Engineers at Fläkt Woods R&D centre in Jönköping, Sweden, have created a world first; an air-handling unit with twin wheels. It uses approximately 50% less energy on the cooling coil without the requirement for a re-heater battery in the summer cycle.
Chilled beam systems offer exceptional comfort and indoor air quality (IAQ), however to avoid the issue of condensation on cold surfaces the dew point temperature of the air needs to be controlled at a level below that of the cold surface in question. The dew point temperature of outdoor air in the summer can often be well above the surface temperature of the coil in a chilled beam. This means that we must remove moisture before supplying it to the room. The traditional method is to use a cooling coil to condense out the water and then a re-heater to warm the air to a suitable supply-air temperature. This method demands a large cooling plant and is costly to run.
Explains Mike Beeton, Chilled Beams Product Manager at the Company, Using our knowledge of twin wheel technology and active chilled beam systems, engineers have created a more efficient method of providing dehumidification to the primary fresh air in order to avoid problems with condensation.
This technology is being utilised in London on one of the largest chilled beam projects in the Capital, where Fläkt Woods is supplying in excess of 2,300 chilled beams together with the AHUs VAV boxes and Displacement terminals, on Peninsula Central office development, part of the Terry Farrells giant Greenwich Peninsula master plan.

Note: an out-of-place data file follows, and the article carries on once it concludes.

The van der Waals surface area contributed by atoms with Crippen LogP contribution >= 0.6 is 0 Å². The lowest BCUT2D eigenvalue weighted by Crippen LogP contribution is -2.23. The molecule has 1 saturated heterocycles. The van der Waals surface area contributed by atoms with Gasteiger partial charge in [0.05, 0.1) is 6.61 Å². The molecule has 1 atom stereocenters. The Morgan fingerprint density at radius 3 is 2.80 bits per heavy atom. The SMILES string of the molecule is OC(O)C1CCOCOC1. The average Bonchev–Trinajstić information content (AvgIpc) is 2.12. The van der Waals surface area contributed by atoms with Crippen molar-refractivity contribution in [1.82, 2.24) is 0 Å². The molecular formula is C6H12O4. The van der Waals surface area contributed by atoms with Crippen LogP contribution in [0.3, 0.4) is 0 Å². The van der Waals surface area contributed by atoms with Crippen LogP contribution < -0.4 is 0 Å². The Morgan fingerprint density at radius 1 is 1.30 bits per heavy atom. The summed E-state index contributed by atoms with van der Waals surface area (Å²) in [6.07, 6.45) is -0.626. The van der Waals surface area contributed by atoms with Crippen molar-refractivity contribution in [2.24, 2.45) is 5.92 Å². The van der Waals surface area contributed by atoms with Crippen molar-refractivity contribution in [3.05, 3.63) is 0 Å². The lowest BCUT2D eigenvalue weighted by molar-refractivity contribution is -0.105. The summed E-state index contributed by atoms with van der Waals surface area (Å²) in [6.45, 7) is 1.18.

Prior to installation, both M&E consultants, Hilson Moran and the M&E contractor, Skanska, visited the Flakt Woods facilities Centre at in Jönköping in Sweden, where they witnessed a successful purpose built mock-up of the system simulating both summer and winter conditions
The first two office buildings comprise two separate buildings with a central pedestrian route between them, and it is here that employees of Transport for London, who has pre-let the first building, will be able to experience the new system when they move in later this year. The second building comprising 115,000 sq ft will be ready for occupation at the end of 2009.
As the name implies, the system uses two thermal wheels (rotary heat exchangers).
In winter, the heat of the exhaust air is absorbed by an aluminium rotor, which then delivers the heat to the supply air; and vice versa, in summer. Rotary heat exchangers are used when the supply and exhaust air ducts converge at one point. Low velocities through the rotor can ensure optimum heat exchange efficiencies typically between 70 -85% and pressure loss of 60 Pa. Whats more, owing to the reheat wheel, a separate re-heater is no longer required. This is ideal for a chilled beam installation that avoids any moisture problems.
In winter operation, the benefits are substantial as well. Not only do you get high levels of heat recovery but also most of the humidification load is supplied by the hygroscopic wheel further reducing the energy demand.